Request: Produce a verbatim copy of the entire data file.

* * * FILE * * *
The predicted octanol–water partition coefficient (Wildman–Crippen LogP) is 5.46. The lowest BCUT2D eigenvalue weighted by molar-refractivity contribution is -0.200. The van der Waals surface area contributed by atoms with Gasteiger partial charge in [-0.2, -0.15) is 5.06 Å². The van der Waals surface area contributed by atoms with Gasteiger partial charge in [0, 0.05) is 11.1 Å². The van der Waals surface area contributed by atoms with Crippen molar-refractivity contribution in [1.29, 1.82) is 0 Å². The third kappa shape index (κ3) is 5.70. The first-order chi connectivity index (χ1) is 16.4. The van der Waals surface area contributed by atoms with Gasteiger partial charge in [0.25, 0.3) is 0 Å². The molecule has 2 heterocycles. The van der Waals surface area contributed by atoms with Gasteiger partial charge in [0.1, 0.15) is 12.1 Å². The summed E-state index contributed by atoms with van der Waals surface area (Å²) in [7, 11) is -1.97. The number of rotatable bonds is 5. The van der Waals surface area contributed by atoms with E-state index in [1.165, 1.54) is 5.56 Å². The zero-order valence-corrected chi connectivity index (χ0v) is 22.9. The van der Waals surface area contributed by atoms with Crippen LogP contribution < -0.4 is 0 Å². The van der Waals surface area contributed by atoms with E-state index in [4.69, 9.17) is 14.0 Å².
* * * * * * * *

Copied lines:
The predicted octanol–water partition coefficient (Wildman–Crippen LogP) is 5.46. The lowest BCUT2D eigenvalue weighted by molar-refractivity contribution is -0.200. The van der Waals surface area contributed by atoms with Gasteiger partial charge in [-0.2, -0.15) is 5.06 Å². The van der Waals surface area contributed by atoms with Gasteiger partial charge in [0, 0.05) is 11.1 Å². The van der Waals surface area contributed by atoms with Crippen molar-refractivity contribution in [1.29, 1.82) is 0 Å². The third kappa shape index (κ3) is 5.70. The first-order chi connectivity index (χ1) is 16.4. The van der Waals surface area contributed by atoms with Gasteiger partial charge in [0.25, 0.3) is 0 Å². The molecule has 2 heterocycles. The van der Waals surface area contributed by atoms with Gasteiger partial charge in [0.1, 0.15) is 12.1 Å². The summed E-state index contributed by atoms with van der Waals surface area (Å²) in [7, 11) is -1.97. The number of rotatable bonds is 5. The van der Waals surface area contributed by atoms with E-state index in [1.165, 1.54) is 5.56 Å². The zero-order valence-corrected chi connectivity index (χ0v) is 22.9. The van der Waals surface area contributed by atoms with Crippen LogP contribution < -0.4 is 0 Å². The van der Waals surface area contributed by atoms with E-state index in [4.69, 9.17) is 14.0 Å².